It is considerate to want to help people with their problems, or give them things they want. The problem is that sometimes you don’t know what their problems are, or what they want. Or you assume what their problems are or what you think they want.
While it is considerate to try to help people, it can be inconsiderate also if you don’t do it in a way that considers what they really want or need. The good intention of wanting to help someone is countered to some extent by the lack of care for what they actually want or need.
- If someone tries to set you up with someone romantically without telling you, they may think you will want that, but if they don’t know if you like that person, or if you are looking for a relationship at all, then it may just be a hassle you are not looking for.
- If someone buys you a pet, but you do not like that animal or pets in general then you might appreciate the gesture but you won’t like the present. If you are not able or don’t want to do all the work involved with keeping a pet, then they might be unknowingly giving you a lot of work and wasting your time for something you didn’t want and never asked for.
- If someone signs you up to join something like a job or a class, but they choose the wrong one then you might be stuck and unable to change it.
- If someone spends a lot of money to get you something they thought you wanted or needed, but you have no want or need for it then they would have just wasted their own money, and perhaps less importantly made you feel guilty.
Being considerate and inconsiderate at the same time
When you want to help someone, the intent is considerate of that person. When carrying out that help, you cannot simply settle for that considerate intention and then proceed do to whatever you want to achieve it. The way you help someone can be inconsiderate, so you need to make sure that you’re actually doing something that will help the person. If not, you are being only shallowly considerate, and instead of truly helping the person you are more so blindly acting without thinking about the consequences. It can even be selfish, simply doing things because you think they’re good, but completely disrespecting everyone else involved simply to make yourself feel good. Since that is misguided and selfish it should obviously be avoided.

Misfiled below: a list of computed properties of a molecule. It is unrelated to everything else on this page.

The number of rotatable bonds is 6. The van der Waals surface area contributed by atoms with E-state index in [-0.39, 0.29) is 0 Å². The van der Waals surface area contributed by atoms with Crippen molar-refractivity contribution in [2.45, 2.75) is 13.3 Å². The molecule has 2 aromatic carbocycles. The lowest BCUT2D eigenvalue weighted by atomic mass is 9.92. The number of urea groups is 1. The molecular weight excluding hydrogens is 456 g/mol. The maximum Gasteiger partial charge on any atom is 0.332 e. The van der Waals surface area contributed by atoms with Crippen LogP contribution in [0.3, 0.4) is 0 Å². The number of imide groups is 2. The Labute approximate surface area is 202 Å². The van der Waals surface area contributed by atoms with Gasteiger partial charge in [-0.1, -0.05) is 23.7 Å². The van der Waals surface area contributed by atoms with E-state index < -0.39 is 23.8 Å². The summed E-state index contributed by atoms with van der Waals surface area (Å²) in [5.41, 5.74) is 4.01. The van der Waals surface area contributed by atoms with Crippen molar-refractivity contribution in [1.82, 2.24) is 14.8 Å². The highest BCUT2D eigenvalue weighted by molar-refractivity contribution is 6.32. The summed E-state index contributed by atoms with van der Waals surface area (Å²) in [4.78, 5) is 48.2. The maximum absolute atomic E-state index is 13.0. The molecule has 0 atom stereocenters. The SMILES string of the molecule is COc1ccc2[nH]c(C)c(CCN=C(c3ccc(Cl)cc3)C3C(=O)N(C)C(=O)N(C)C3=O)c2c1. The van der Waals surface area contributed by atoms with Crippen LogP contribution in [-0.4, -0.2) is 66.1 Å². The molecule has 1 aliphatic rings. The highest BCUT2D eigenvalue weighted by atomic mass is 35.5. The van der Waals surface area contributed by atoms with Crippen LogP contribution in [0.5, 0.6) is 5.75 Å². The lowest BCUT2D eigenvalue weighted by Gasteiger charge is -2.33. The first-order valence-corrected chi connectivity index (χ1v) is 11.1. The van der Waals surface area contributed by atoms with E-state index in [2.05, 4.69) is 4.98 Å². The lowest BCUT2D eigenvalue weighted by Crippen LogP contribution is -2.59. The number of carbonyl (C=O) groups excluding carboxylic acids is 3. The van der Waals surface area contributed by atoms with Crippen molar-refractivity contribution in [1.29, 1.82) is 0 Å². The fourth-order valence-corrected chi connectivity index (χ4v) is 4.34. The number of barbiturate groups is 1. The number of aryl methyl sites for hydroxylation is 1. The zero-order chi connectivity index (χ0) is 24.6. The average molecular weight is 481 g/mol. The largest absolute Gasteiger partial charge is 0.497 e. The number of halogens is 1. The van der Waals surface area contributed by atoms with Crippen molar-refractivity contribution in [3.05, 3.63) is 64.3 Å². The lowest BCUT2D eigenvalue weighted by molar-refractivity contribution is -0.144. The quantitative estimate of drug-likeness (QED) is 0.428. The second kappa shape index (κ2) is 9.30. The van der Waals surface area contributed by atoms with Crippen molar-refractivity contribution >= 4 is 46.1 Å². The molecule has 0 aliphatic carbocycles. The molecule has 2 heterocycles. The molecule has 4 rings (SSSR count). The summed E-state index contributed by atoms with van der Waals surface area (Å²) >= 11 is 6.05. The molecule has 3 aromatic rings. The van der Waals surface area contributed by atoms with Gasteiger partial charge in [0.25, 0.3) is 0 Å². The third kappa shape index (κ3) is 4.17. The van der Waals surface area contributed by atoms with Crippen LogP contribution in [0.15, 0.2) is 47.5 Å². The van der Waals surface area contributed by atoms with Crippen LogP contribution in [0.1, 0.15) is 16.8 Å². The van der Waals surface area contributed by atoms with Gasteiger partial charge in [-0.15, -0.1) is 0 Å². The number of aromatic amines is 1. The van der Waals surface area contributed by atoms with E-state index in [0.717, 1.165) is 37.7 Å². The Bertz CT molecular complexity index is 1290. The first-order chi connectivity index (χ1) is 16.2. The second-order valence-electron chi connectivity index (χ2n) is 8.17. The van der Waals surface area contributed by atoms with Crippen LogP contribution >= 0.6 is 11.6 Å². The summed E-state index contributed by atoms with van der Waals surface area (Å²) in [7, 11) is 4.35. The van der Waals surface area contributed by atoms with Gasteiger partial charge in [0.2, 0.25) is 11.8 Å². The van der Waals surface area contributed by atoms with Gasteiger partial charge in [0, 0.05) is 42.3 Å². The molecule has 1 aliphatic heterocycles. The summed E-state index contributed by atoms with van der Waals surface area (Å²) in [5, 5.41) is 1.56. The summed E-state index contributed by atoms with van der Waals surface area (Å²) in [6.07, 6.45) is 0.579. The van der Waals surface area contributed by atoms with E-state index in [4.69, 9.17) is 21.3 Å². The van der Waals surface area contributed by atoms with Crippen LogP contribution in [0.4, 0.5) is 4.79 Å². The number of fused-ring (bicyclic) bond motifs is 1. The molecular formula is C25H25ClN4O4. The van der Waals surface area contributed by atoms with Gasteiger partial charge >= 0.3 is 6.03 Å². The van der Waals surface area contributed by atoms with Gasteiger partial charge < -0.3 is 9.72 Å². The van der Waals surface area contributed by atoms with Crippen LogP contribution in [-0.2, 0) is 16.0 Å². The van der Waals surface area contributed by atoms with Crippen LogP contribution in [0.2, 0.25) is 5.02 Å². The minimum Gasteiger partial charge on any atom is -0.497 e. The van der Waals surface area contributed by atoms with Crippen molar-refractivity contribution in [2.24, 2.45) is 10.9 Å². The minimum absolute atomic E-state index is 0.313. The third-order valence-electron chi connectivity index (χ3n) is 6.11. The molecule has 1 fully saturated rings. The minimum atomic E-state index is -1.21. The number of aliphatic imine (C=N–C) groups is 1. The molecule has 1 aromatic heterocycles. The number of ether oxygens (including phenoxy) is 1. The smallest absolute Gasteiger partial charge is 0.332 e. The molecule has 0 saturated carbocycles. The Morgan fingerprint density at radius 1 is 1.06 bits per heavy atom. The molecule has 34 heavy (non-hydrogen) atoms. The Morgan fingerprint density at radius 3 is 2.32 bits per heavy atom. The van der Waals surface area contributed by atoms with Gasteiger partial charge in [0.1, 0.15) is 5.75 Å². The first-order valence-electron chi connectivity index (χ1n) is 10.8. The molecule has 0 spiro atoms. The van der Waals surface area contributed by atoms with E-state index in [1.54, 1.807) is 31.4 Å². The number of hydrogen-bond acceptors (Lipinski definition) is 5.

Consideration is fairly straightforward and literal; the point is to consider what other people want and need. It is not a choice you make once and then ignore because that one time sufficed, it is a quality that determines every choice you make. Every choice should consider it’s consequences on other people and yourself. To not do so is selfish or inconsiderate.
Dealing with people who do this
When someone is only partially considerate and ends up causing you more trouble than help, they may call you ungrateful for their help. However, if their attempt to help you did not really care about what you wanted, then they are the ones at fault, and likely still do not realise that they were being inconsiderate in how they helped you. However, just because someone’s attempt to help you failed in practice does not mean that their desire to help should go unnoticed. You should indeed be grateful for their intent. This does not however mean that you are not allowed to tell them how inconsiderate and harmful their poorly thought through plan was. It is important to tell them so that they realise the mistake they made and that is was because they did not consider what you wanted, so that they do not make the same mistake again.
So don’t do this
If you make a decision without considering all relevant factors, you’re likely to make a mistake. If you’re trying to help someone, take into account what will actually help them, don’t just blindly do something you assume is helpful. Take that person into consideration. If you don’t care about what they want or what they need, then you may be not thinking it through properly, assuming what you’re doing is helpful in general without considering this person’s specific situation, or are assuming you know what is best for them. If you’re going to intervene in someone else’s life and change it, you have the responsibility of being certain that you’re doing it for the better, not just with good intentions. Good intentions are the first necessary step, but are not sufficient.
Helping others is good, but you need to make sure you are really helping them by knowing what they want.